In contrast to last episode’s advice to use a thumb pick and palm muting to sound like Robert Johnson, to sound like Skip James you do the opposite: bare thumb and no palm muting. Let the strings ring out with your wrist floating high above the bridge. The key, which I discovered watching his video (and might have never stumbled upon without it) is to post your ring finger firmly on the body of the guitar, to create a steady arching bridge with your hand high over the strings. This fixed platform allows the thumb to keep the steady, independent beat, while forcing you to pluck the strings with just your two remaining fingers. Not one, not three, exactly two fingers. That’s how to recreate Skip’s characteristic sparse, droning sound.
“Worried Blues” is also a beautiful example of the ambiguity in blues that gives it the air of melancholy. Sometimes people unfamiliar with the genre think blues is only sad, depressing music, but it’s really not. It’s melancholy. It sounds like things are going to hell, but just maybe everything will turn out okay. “Worried Blues” is probably a sad song, but maybe not.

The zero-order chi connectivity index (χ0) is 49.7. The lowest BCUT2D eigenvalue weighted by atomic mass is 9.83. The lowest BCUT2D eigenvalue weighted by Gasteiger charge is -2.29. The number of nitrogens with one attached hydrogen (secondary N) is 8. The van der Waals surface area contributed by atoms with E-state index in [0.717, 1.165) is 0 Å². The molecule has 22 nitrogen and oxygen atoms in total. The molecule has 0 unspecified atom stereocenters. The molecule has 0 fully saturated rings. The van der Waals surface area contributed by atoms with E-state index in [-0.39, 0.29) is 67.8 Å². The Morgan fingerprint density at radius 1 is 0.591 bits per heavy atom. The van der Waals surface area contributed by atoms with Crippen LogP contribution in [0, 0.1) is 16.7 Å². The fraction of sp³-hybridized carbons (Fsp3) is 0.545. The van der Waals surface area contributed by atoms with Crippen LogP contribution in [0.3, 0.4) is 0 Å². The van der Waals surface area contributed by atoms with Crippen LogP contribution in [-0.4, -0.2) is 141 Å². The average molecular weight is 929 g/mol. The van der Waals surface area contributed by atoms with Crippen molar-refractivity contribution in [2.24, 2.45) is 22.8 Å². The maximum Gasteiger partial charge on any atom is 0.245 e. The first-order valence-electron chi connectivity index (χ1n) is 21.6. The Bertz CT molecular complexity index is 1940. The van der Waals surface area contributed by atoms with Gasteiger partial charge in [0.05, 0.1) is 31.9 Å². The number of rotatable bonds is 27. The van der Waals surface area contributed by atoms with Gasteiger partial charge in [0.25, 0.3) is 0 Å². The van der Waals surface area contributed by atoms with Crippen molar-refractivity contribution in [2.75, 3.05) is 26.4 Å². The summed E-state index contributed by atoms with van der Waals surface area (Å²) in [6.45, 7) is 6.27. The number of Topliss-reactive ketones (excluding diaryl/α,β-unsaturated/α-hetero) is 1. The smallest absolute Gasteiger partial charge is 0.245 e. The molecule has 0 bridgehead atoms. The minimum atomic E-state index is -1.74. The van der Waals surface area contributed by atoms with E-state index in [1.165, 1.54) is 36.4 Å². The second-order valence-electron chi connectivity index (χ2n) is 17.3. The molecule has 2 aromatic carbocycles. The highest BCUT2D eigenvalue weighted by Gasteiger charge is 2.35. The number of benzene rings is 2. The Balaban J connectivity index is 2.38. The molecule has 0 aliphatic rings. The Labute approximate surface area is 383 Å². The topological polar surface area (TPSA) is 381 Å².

Skip accomplishes this ambiguity both musically and lyrically. Musically, he’s constantly hammering-on, pulling-off, or sliding between the minor and major 3rd notes to shift the sad minor chords into happy major chords and back again. He uses ambiguous 7th chords to create a “hanging” unresolved sensation.
Lyrically, like much of Skip’s music, “Worried Blues” is a grab bag of assorted couplets (some original and some recycled by bluesmen since before blues was recorded) that he would alter as he would see fit and as the song developed. The line,
I wish I could holler, just like a mountainjack
I would stand on top of the mountain and I would call my baby right back
he nicked from Leroy Carr and Scrapper Blackwell’s 1928 hit “How Long, How Long Blues”, which Skip had also covered in its entirety on piano during his 1931 session. Renowned for their ability to shout from mountaintop to mountaintop, a mountainjack is an antiquated term for a lumberjack, so old that it doesn’t pass my spell checker.
Watch how his simple lines can weave between the extremes of emotion:
I’m so worried now
Oh no, that doesn’t sound good
But I won’t be worried long
Ahh that’s better. Things are improving already!